An Apprenticeship in Garifuna Wanaragua


Sherwood Chen - Posted on 23 October 2009

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Alvarez (left) and Gonzales (right) holding a Wanaragua headdress (Belizean style) at Alvarez's garage lounge in Los Angeles.

Master artist Flavio "Paps" Alvarez and his grandnephew and apprentice Carlos Gonzales—both from Los Angeles— participated in the Alliance for California Traditional Arts 2009 Apprenticeship Program focusing on their work in Garifuna Wanaragua song and dance.

Master artist Flavio Alvarez (right, in blue) stands next to apprentice Carlos Gonzales (left, in yellow) and young Wanaragua dancer Omari during the New Year's Day 2009 Wanaragua procession in South Los Angeles.

Wanaragua occurs every New Year's Day and Christmas, with drummers, singers and masked and costumed dancers who travel in a day-long procession from household to household. Wanaragua commemorates Garifuna ancestors, and at the same time is a tribute to historic resistance against colonialist forces. Practiced predominantly in Honduras, Guatemala and Belize within Garifuna communities, Wanaragua has also extended where the Garifuna diaspora has settled, including Los Angeles.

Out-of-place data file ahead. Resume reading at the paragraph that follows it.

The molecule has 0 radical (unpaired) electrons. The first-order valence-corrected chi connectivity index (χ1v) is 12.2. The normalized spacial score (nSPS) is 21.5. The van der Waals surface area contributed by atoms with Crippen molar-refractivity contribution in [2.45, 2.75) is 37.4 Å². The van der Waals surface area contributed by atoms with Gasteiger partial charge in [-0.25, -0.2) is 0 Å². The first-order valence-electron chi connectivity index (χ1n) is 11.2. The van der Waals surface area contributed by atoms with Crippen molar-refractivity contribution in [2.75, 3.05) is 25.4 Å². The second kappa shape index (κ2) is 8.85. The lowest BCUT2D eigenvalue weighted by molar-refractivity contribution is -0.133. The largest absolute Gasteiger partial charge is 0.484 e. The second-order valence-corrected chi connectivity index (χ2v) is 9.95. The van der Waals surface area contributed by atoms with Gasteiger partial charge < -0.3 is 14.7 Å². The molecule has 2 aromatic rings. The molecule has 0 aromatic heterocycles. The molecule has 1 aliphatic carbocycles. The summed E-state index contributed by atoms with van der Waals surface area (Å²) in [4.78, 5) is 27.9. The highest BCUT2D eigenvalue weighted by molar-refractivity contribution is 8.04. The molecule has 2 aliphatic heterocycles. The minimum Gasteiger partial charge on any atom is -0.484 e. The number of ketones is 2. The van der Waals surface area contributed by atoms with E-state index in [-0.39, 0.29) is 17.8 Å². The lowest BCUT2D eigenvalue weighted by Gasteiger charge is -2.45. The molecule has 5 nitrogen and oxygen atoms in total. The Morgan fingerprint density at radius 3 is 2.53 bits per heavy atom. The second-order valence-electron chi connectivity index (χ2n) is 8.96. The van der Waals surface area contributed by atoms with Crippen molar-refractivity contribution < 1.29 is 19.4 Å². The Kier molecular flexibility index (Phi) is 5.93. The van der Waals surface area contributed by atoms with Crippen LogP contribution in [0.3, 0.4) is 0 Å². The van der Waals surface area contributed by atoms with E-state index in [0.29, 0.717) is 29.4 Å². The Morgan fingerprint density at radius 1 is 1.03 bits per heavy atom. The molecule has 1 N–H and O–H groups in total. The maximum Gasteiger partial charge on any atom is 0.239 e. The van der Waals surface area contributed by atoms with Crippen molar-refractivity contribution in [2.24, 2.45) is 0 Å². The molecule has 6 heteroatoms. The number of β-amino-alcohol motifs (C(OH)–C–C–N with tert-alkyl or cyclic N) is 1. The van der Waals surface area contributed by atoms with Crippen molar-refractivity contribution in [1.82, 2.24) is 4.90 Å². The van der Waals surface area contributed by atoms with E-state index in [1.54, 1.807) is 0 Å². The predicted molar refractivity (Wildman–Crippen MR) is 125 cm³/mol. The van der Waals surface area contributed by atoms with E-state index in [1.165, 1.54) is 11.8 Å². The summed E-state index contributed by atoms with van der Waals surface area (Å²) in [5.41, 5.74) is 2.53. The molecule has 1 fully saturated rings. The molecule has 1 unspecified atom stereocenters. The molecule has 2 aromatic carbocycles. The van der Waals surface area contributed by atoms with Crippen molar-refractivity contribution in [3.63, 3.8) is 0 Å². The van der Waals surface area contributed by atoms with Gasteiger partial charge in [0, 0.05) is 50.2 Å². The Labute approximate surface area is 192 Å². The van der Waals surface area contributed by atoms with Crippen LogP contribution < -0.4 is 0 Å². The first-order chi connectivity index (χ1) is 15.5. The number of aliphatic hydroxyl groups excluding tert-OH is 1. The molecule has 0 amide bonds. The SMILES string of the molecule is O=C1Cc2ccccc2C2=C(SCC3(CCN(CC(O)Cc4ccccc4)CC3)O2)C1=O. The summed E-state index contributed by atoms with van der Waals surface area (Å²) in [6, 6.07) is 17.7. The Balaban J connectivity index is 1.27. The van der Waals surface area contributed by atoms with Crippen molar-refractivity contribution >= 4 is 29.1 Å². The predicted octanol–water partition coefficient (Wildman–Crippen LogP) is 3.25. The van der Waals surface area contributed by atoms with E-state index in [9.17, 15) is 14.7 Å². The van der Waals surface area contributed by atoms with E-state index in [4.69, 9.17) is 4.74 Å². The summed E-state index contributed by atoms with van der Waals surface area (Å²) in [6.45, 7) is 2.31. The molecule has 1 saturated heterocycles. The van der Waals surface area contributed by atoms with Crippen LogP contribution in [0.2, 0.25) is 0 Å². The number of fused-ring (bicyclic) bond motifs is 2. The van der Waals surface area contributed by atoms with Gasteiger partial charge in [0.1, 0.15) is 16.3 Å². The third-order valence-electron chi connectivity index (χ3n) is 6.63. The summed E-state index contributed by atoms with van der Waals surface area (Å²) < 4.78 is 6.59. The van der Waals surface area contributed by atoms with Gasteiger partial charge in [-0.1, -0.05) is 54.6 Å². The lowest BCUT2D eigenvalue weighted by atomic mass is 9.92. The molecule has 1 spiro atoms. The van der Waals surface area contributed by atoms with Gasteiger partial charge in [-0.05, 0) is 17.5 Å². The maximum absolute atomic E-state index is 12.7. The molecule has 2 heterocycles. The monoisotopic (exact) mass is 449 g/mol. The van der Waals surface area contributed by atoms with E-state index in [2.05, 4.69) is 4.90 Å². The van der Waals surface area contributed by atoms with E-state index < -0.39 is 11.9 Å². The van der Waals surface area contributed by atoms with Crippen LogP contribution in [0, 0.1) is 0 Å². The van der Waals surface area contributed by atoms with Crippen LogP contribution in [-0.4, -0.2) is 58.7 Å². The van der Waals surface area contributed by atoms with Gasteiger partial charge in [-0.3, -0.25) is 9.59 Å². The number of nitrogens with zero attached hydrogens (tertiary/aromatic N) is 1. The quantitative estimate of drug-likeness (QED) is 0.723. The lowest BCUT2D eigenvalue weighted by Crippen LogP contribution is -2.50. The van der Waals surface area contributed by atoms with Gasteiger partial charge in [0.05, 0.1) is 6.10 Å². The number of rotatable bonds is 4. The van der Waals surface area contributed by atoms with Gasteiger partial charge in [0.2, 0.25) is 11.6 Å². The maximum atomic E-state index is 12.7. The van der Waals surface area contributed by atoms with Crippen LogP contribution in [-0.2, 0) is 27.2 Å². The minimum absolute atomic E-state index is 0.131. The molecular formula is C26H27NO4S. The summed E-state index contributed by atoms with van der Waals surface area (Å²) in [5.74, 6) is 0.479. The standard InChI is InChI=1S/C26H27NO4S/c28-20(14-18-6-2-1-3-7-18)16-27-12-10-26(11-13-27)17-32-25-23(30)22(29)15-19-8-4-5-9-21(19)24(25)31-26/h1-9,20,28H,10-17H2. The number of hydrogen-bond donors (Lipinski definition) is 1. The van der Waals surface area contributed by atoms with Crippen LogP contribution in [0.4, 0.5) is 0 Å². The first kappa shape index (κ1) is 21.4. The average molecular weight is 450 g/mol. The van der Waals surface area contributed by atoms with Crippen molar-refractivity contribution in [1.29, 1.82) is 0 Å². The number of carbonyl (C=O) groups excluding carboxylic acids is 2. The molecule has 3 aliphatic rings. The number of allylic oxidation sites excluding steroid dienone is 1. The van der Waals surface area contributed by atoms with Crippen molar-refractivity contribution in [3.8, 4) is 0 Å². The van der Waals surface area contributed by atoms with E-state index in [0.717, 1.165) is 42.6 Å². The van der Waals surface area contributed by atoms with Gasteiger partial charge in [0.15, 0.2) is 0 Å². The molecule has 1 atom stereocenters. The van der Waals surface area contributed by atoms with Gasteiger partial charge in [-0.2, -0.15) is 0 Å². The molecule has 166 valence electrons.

Flavio "Paps" Alvarez hails from Livingston (Garifuna: Labuga), Guatemala and is a Wanaragua chief who leads and coordinates the procession each year in South Los Angeles where he has resided for over thirty years. Carlos Gonzales has been working closely with his granduncle since 2002.

Watch a video of Paps and Carlos talking about Wanaragua and their work together.

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An Apprenticeship in Garifuna Wanaragua

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A Wanaragua mask by Flavio Alvarez (Sherwood Chen, 2009)

A Wanaragua mask by Flavio Alvarez.  Photo: Sherwood Chen

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Gonzales dances Wanaragua in the "flashier and more aggressive" Honduran Wanaragua style to live drumming and singing during the Wanaragua visit to Honduras Kitchen in Huntington Park. Photo credit: Marcus Kuiland-Nazario, 2009.

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Wanaragua headdress vary, depending on which region one may come from. Photo: Sherwood Chen

Flavio Alvarez (in blue) and his 2009 apprentice Carlos Gonzalez (in yellow) at a Wanaragua celebration (Sherwood Chen)

Apprentice Carlos Gonzalez (left, in yellow) stands with master artist Flavio Alvarez and young Wanaragua dancer Omari (kneeling) during the 2009 New Year's Day Wanaragua, a traditional Garifuna community procession of song, drum, and dance.  Photo: Sherwood Chen

Flavio Alvarez (in blue) at a Wanaragua celebration in Los Angeles (Sherwood Chen, 2009)

Alvarez and Gonzales strive to instill Garifuna language and culture in a younger generation of Los Angeles-raised Garifuna-Americans. Photo: Sherwood Chen